Note: iOS 9 + Facebook users w/ trouble scrolling: #super sorry# we hope to fix it asap. In the meantime Chrome Mobile is a reach around
hot  /  reviews  /  videos  /  cblogs  /  qposts

Why Heavy Rain proves Ebert right

4:00 PM on 02.26.2010 // Anthony Burch

[Editor's Note: We're not just a (rad) news site -- we also publish opinions/editorials from our community & employees like this one, though be aware that it may not jive with the opinions of Destructoid as a whole, or how our moms raised us. Want to post your own article in response? Publish it now on our community blogs.]

"Video games by their nature require player choices, which is the opposite of the strategy of serious film and literature, which requires authorial control."

Roger Ebert said this. He is correct.

Now, that's not enough reason to discount an entire medium as being incapable of producing "high art" -- it might be true if games were nothing more than yet another linear storytelling medium, though they obviously aren't -- but it goes a hell of a long way in explaining why Heavy Rain has been so divisive.

During an average Heavy Rain playthrough, two forces constantly compete over control of the characters: the player, who wants to see interesting things and feel like his input actually matters to the story, and the actual characters, who simply want to be true to themselves.

This is what Ebert was talking about. This is why, for many, Heavy Rain just doesn't work.

(Spoilers for the film Se7en, and Heavy Rain. Joseph Leray gave me the idea for this editorial.)


Think back to the movie Se7en. Remember the ending? Not the big, shocking, oh-god-that's-so-gruesome-but-kinda-cool twist, but the scene that directly follows it.

Detective Mills, having lost everything dear to him, has to decide John Doe's fate. He desperately wants to avenge the death of his wife, but Somerset has warned him: John Doe wants you to kill him. He wants you to be overcome by Wrath.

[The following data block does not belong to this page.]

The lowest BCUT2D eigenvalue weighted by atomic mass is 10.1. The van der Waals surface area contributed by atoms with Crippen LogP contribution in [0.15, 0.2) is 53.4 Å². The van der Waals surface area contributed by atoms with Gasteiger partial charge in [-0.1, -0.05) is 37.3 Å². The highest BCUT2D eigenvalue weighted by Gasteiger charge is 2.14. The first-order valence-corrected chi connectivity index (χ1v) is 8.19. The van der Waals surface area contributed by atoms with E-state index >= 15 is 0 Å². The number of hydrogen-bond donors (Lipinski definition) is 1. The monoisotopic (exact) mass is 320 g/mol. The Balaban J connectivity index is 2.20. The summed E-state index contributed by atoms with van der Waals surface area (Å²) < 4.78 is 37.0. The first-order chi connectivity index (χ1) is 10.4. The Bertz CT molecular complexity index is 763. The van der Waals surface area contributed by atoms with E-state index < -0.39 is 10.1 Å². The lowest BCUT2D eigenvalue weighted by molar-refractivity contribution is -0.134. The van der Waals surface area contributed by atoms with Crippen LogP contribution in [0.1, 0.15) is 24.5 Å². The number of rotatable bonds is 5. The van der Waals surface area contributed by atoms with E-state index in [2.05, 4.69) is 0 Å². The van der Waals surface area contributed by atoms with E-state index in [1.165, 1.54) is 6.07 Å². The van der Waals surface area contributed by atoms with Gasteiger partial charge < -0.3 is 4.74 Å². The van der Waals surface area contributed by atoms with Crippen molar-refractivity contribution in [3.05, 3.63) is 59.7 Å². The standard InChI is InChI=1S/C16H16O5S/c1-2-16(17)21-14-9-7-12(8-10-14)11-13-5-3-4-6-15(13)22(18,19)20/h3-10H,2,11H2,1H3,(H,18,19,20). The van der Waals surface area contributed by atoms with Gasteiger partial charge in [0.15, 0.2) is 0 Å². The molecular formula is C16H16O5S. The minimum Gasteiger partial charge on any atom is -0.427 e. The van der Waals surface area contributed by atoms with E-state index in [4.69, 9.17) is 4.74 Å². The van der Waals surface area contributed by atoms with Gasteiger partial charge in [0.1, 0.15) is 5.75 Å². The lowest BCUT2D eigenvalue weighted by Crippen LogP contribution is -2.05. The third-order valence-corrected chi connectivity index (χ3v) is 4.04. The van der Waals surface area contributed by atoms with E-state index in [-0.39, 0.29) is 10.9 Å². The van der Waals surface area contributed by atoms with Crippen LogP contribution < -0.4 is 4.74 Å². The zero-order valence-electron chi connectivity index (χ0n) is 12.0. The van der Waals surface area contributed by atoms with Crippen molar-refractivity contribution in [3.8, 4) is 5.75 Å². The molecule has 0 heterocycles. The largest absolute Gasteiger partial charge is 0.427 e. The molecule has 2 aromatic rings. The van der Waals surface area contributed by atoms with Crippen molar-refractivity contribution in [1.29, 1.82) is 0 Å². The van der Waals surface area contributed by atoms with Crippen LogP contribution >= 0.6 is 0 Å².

What if we could choose whether or not Mills should pull the trigger? What if, as Heavy Rain so often does, we were allowed to decide not only what Mills should do, but subsequently who he is as a person, and what the overall theme of the film should be?

On the one hand, that'd be a satisfyingly difficult choice to make, in the context of a BioWare RPG or whathaveyou. No clear "right" answer. Could be a pretty suspenseful moment of contemplation for the player.

On the other hand, Mills is already his own character: he went through the entire film getting into arguments and beating up paparazzi. If the player made Mills put his gun down and let John Doe rot in prison, it'd be wildly inaccurate with his character, and it'd effectively demolish the thematic punch of the scene's true outcome. Se7en is (amongst other things) about the ubiquitousness of human evil, and how we can't truly separate ourselves from it. If Mills lets John Doe live, it becomes a story about a Really Good Cop triumphing over a Really Evil Guy.


It'd be ludicrous to let the audience choose what Mills should do. Why, then, are we allowed to do exactly that with all four of Heavy Rain's protagonists?

For the vast majority of Heavy Rain, I, as the player, have only two options: I can force the characters to do things that they wouldn't normally do for my entertainment, or I can feel useless.

Take the "romance" scene between Ethan and Madison later in the game. Madison wants to have sex with Ethan, but Ethan -- possibly having just cut off his pinky finger, run through power lines, crawled over broken glass, and earned a concussion from a car crash -- says that "saving Shaun is the only thing that matters." Madison goes in for the kiss. The player has a choice to make: do you let Madison kiss Ethan, or do you make Ethan refuse?

Even ignoring the fact that Ethan specifically tells Madison nothing matters apart from saving Shaun -- he doesn't say "nothing, apart from me getting my freak on" -- this is a guy who has gone through immeasurable mental and physical trauma to save his son (unless you made Ethan refuse to complete any of the trials, in which case I'd have to ask why you're even playing the game). This is a guy who knows that every wasted second brings his son closer and closer to death. Under no circumstances would it make any sense for this guy to have sex with Madison.

But if you're curious about how the sex scene will play out, or if you have some personal interest in getting these two characters to screw regardless of their motivations, you can force Ethan to have sex with her. Congrats: you get to watch a sex scene and a murder at the same time, as Ethan's true character is obliterated before your eyes. Ebert proves himself right: your ability to control the story has resulted in a bad story.